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Culture Matsuri (祭)

Matsuri (祭) are Japan's traditional Shinto festivals taking place mostly in late spring and summer. Participants typically carry a mikoshi in the streets of their district or around their local Shinto shrine. Some matsuri have thousands of participants and up to a few million onlookers. The most famous matsuri in Japan are :

  • Hakata Gion Matsuri in Fukuoka
  • Gion Matsuri and Jidai Matsuri in Kyōto
  • Mantono Matsuri and On Matsuri in Nara
  • Sanja Matsuri, Kanda Matsuri and Fukagawa Matsuri in Tōkyō
  • Nebuta/Neputa Matsuri in Aomori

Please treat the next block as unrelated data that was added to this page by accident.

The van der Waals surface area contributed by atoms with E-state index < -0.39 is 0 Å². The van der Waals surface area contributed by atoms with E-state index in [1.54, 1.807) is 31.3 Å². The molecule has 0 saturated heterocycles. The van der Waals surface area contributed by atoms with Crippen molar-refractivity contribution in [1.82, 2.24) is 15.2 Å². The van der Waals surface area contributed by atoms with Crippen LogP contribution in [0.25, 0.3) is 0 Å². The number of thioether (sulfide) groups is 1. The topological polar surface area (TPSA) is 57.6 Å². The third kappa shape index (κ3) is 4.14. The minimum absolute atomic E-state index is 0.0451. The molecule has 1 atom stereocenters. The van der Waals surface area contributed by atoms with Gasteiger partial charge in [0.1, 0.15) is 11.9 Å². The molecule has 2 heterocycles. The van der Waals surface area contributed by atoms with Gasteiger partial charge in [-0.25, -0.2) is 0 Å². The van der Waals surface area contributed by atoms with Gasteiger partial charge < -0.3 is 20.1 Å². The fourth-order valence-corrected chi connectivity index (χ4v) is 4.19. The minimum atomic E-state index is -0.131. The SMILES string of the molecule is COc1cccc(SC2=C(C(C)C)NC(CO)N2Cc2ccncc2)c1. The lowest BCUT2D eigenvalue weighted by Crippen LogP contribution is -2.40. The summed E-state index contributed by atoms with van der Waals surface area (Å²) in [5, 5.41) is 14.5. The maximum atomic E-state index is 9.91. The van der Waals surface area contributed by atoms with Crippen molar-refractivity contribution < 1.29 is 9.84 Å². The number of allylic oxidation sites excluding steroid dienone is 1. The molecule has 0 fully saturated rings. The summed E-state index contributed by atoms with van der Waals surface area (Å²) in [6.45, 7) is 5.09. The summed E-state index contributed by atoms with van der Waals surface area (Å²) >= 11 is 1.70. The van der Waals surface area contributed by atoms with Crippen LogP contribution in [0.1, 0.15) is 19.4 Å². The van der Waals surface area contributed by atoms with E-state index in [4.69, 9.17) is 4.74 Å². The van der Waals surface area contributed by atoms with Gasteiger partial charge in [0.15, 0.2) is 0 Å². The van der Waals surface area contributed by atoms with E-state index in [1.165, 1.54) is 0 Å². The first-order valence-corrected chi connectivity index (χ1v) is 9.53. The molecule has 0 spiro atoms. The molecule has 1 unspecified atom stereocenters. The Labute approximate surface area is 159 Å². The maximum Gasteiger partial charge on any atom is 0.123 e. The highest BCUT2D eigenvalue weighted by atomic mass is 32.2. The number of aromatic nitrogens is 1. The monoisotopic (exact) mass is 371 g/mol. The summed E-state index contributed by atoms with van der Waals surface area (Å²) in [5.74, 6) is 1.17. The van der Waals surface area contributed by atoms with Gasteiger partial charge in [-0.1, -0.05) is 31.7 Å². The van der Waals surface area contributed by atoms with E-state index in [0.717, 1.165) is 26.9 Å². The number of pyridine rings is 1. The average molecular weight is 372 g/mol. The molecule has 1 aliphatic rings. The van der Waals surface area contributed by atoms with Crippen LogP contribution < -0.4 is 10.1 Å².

Japanese festivals are traditional festive occasions often celebrated with dance and music in Japan. Many festivals have their roots in traditional Chinese festivals. Still, they have undergone extensive changes over time to have little resemblance to their original form, despite sharing the same name and date. Various local festivals (e.g. Tobata Gion) are mostly unknown outside a given prefecture. Unlike most people in East Asia, Japanese people generally do not celebrate the Lunar New Year, its observance having been supplanted by the Western New Year's Day on 1 January in the late 19th century (see Japanese New Year); however, many continue to observe several of its cultural practices. Many Chinese residents in Japan and more traditional shrines and temples still celebrate the Lunar New Year in parallel with the Western New Year. In Yokohama Chinatown, Japan's biggest Chinatown, tourists from all over Japan come to enjoy the festival, similar to Nagasaki's Lantern Festival based in Nagasaki Chinatown. Festivals are often based around one event, with food stalls, entertainment, and carnival games to keep people entertained. Some are based around temples or shrines, others Hanabi (fireworks), and others around contests where the participants sport loins cloths (see: Hadaka Matsuri).

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